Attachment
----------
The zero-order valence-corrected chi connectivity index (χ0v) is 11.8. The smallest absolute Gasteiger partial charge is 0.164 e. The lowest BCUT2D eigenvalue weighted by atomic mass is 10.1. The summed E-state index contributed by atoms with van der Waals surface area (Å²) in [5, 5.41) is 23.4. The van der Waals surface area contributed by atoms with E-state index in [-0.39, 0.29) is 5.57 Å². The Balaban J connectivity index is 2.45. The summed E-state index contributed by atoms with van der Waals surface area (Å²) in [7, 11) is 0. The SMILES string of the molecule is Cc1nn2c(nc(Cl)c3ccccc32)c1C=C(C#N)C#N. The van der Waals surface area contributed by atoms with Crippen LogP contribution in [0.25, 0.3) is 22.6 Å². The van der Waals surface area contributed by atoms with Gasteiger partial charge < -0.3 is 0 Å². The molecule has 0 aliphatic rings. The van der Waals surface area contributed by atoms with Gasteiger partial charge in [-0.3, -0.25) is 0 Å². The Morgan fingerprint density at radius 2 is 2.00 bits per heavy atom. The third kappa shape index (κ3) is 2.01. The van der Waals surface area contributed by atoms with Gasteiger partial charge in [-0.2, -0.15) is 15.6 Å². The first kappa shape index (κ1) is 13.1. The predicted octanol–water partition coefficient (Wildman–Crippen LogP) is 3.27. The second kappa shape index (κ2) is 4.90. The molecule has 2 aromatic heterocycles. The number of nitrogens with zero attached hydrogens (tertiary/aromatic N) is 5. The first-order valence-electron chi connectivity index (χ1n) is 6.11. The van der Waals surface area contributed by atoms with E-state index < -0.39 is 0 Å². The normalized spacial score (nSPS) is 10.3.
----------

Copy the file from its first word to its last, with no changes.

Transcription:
The zero-order valence-corrected chi connectivity index (χ0v) is 11.8. The smallest absolute Gasteiger partial charge is 0.164 e. The lowest BCUT2D eigenvalue weighted by atomic mass is 10.1. The summed E-state index contributed by atoms with van der Waals surface area (Å²) in [5, 5.41) is 23.4. The van der Waals surface area contributed by atoms with E-state index in [-0.39, 0.29) is 5.57 Å². The Balaban J connectivity index is 2.45. The summed E-state index contributed by atoms with van der Waals surface area (Å²) in [7, 11) is 0. The SMILES string of the molecule is Cc1nn2c(nc(Cl)c3ccccc32)c1C=C(C#N)C#N. The van der Waals surface area contributed by atoms with Crippen LogP contribution in [0.25, 0.3) is 22.6 Å². The van der Waals surface area contributed by atoms with Gasteiger partial charge < -0.3 is 0 Å². The molecule has 0 aliphatic rings. The van der Waals surface area contributed by atoms with Gasteiger partial charge in [-0.3, -0.25) is 0 Å². The Morgan fingerprint density at radius 2 is 2.00 bits per heavy atom. The third kappa shape index (κ3) is 2.01. The van der Waals surface area contributed by atoms with Gasteiger partial charge in [-0.2, -0.15) is 15.6 Å². The first kappa shape index (κ1) is 13.1. The predicted octanol–water partition coefficient (Wildman–Crippen LogP) is 3.27. The second kappa shape index (κ2) is 4.90. The molecule has 2 aromatic heterocycles. The number of nitrogens with zero attached hydrogens (tertiary/aromatic N) is 5. The first-order valence-electron chi connectivity index (χ1n) is 6.11. The van der Waals surface area contributed by atoms with E-state index < -0.39 is 0 Å². The normalized spacial score (nSPS) is 10.3.